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Old 05-24-2014, 10:11 AM
 
Location: No. Virginia, USA
328 posts, read 476,489 times
Reputation: 317

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Quote:
Originally Posted by MattNguyen View Post
This Thai King killed his brother to usurp the throne. It's a dirty secret most Thais don't know because it's a crime to speak ill of the King. I hope the people rise up and overthrow this illegitimate monarchy.
although there are many possible scenarios going forward, I can assure you that is not one of them. The King is absolutely revered in Thailand.
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Old 05-24-2014, 10:28 AM
 
Location: Thailand
8 posts, read 5,407 times
Reputation: 26
I daresay most of thai people love the king. Matt, what you said is just hearsay that is not true.
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Old 05-24-2014, 12:11 PM
 
Location: Taipei
6,773 posts, read 5,116,323 times
Reputation: 4555
Quote:
Originally Posted by MattNguyen View Post
This Thai King killed his brother to usurp the throne. It's a dirty secret most Thais don't know because it's a crime to speak ill of the King. I hope the people rise up and overthrow this illegitimate monarchy.
Thai King is like Japanese Emperor with actual power.People love their king.
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Old 05-24-2014, 01:38 PM
 
3,762 posts, read 3,800,940 times
Reputation: 5198
Thais need to get off their asses. They've been complacent for far, far too long. South Korea, Singapore, and Taiwan were all on the same level as Thailand economically back in the 30s, 40s, and 50s. Thailand is now decades behind those countries in terms of development due to rampant corruption and greed. Thais are all about themselves, who cares about everyone else? That's why Thailand is still stuck as 2nd world status. The king is one of the biggest reasons why Thailand is still stuck as a poor 2nd world country, the monarchy has been suppressing development for the past 80 years in order to try to maintain the status quo and to try to continue to consolidate their power of the populus, which of course you are not allowed to discuss openly without being thrown in jail for the rest of your life. What are we, still in the 15th century? Thailand continues to move backwards while the world continues to pass them by by leaps and bounds.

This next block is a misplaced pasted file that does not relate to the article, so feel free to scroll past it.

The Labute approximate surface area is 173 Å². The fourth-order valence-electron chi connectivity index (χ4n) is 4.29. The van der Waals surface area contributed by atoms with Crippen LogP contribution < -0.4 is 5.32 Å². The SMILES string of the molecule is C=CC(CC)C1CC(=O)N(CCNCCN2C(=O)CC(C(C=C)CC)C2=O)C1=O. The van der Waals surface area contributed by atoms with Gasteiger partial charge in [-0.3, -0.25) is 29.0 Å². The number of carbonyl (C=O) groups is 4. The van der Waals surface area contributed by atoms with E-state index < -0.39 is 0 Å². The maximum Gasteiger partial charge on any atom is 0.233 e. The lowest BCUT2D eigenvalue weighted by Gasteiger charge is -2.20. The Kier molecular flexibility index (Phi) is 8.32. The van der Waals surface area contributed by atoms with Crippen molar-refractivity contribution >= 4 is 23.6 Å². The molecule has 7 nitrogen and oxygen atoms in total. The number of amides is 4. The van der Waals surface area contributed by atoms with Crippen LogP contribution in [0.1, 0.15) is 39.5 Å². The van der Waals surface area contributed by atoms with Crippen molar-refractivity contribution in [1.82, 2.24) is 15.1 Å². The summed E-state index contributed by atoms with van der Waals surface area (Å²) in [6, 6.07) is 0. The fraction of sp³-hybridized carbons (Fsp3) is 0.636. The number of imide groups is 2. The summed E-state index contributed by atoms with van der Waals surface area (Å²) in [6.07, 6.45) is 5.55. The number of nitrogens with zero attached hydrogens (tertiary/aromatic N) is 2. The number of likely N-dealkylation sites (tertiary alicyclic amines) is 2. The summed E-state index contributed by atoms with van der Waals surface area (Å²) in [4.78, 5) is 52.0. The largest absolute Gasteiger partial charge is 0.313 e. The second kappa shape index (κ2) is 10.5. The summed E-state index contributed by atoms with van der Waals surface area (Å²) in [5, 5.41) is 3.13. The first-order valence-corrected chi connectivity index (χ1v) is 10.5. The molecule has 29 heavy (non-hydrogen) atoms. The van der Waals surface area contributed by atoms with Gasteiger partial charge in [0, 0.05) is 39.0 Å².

You know Thailand is going down the drain when even country like Burma comes out and publicly says that they're worried about the political situation in Thailand.
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Old 05-24-2014, 04:29 PM
 
Location: Eindhoven, Netherlands
10,422 posts, read 12,409,364 times
Reputation: 4851
Quote:
Originally Posted by fibonacci View Post
Thais need to get off their asses. They've been complacent for far, far too long. South Korea, Singapore, and Taiwan were all on the same level as Thailand economically back in the 30s, 40s, and 50s. Thailand is now decades behind those countries in terms of development due to rampant corruption and greed.
Does South Korea, Singapore and Taiwan share 800-2100 km landborders with 3 of the poorest Asian countries East of Bangladesh
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Old 05-24-2014, 08:15 PM
 
Location: University City, Philadelphia
22,592 posts, read 12,330,169 times
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This situation hurts Thailand. It's worrisome news.

Somehow I think Thailand will come out of it. Thailand has had government upheavals in the past 50 years and always manages to get back on it's footing.
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Old 05-24-2014, 11:31 PM
 
Location: Taipei
6,773 posts, read 5,116,323 times
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Quote:
Originally Posted by Davy-040 View Post
Does South Korea, Singapore and Taiwan share 800-2100 km landborders with 3 of the poorest Asian countries East of Bangladesh
Neighbours are not excuses tbqh.South Korea has arguably one of the worst neighbor in the world,Israel is surrounded by some of the most hostile enemies,yet they are both thriving.
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Old 05-25-2014, 02:38 AM
 
Location: Eindhoven, Netherlands
10,422 posts, read 12,409,364 times
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Quote:
Originally Posted by Greysholic View Post
Neighbours are not excuses tbqh.South Korea has arguably one of the worst neighbor in the world,Israel is surrounded by some of the most hostile enemies,yet they are both thriving.
It's not that hard to be thriving when your biggest fan is the most powerful on planet earth
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Old 05-25-2014, 03:12 AM
 
Location: Taipei
6,773 posts, read 5,116,323 times
Reputation: 4555
Well it's not like the US hates Thailand or anything.
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Old 05-25-2014, 11:45 AM
 
5,090 posts, read 8,064,121 times
Reputation: 3066
Quote:
Originally Posted by Chasva69 View Post